This version   only   works with:

  • Personal REXX
/*REXX program demonstrates if any key has been presssed.               */


[edit] Seed7

The library keybd.s7i defines the file KEYBOARD and the function keypressed, which can be used to determine if a key has been pressed.

if keypressed(KEYBOARD) then
writeln("A key was pressed");
writeln("No key was pressed");
end if;

[edit] Tcl

There are two ways to handle listening for a key from the terminal. The first is to put the channel connected to the terminal into non-blocking mode and do a read on it:

fconfigure stdin -blocking 0
set ch [read stdin 1]
fconfigure stdin -blocking 1
if {$ch eq ""} {
# Nothing was read
} else {
# Got the character $ch

The second method is to set up an event listener to perform callbacks when there is at least one character available:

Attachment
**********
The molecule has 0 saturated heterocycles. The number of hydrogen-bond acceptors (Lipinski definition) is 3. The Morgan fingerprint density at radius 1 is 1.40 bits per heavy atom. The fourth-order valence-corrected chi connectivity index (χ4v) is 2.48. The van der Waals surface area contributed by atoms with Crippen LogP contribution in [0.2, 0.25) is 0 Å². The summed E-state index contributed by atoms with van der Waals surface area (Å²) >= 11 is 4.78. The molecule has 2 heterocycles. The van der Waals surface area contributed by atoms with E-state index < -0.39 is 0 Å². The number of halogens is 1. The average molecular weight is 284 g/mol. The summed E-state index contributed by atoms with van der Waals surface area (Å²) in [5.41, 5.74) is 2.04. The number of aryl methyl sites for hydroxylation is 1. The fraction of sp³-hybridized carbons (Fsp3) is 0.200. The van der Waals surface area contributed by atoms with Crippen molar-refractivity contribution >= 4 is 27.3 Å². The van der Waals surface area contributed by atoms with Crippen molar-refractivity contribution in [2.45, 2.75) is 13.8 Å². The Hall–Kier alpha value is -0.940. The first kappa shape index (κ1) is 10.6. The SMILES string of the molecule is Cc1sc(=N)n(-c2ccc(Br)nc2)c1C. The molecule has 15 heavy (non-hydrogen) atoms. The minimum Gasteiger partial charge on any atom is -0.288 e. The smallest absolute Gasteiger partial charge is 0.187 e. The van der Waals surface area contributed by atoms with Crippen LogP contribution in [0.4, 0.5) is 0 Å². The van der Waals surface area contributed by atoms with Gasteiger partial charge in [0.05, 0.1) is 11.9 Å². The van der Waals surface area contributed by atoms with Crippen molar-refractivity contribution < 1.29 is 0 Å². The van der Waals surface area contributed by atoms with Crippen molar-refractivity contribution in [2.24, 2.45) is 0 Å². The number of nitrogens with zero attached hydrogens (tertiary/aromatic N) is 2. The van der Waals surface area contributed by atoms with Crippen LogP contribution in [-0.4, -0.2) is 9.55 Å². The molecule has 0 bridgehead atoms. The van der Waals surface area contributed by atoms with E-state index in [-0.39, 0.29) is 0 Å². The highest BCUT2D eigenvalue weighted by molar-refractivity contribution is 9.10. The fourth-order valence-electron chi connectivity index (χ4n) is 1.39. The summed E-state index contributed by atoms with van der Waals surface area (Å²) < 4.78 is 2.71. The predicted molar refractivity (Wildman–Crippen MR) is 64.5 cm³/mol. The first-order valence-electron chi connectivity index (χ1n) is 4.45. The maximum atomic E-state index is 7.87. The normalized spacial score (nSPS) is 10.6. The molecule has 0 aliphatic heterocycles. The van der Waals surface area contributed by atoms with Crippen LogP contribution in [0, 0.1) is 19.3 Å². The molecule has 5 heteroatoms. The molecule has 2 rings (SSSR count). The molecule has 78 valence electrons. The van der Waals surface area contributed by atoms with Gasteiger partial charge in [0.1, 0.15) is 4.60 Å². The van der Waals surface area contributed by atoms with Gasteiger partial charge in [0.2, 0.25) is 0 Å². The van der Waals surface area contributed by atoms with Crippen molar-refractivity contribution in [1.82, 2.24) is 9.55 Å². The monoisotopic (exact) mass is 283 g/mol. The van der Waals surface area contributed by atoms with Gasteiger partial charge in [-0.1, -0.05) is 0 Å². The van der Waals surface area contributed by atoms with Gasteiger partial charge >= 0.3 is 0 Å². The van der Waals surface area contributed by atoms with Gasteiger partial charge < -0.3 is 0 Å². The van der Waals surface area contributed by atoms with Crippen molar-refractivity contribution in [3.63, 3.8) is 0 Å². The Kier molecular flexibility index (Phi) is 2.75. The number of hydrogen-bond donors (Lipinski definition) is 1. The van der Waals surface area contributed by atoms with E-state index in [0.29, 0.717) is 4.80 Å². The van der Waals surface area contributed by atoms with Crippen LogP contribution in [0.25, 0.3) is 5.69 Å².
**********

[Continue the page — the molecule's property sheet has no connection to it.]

fileevent stdin readable GetChar
proc GetChar {} {
set ch [read stdin 1]
if {[eof stdin]} {
# Do something with $ch here
vwait forever; # run the event loop if necessary

Note that in both cases, if you want to get characters as users actually type them then you have to put the terminal in raw mode. That's formally independent of the actual reading of a character.

[edit] TI-83 BASIC

TI-83 BASIC has a built in getKey function.


This returns the key code of the key pressed which is the row number followed by the column number. The left up and down arrow keys are grouped with row 2 as 24, 25, and 26, and the down arrow key is grouped with row 3 as 34.

[edit] XPL0

include c:\cxpl\codes;  \intrinsic 'code' declarations
int K, N;
[N:= 0;
repeat K:= KeyHit; \counts up until a key is pressed
IntOut(0, N); ChOut(0, ^ );
N:= N+1;
until K;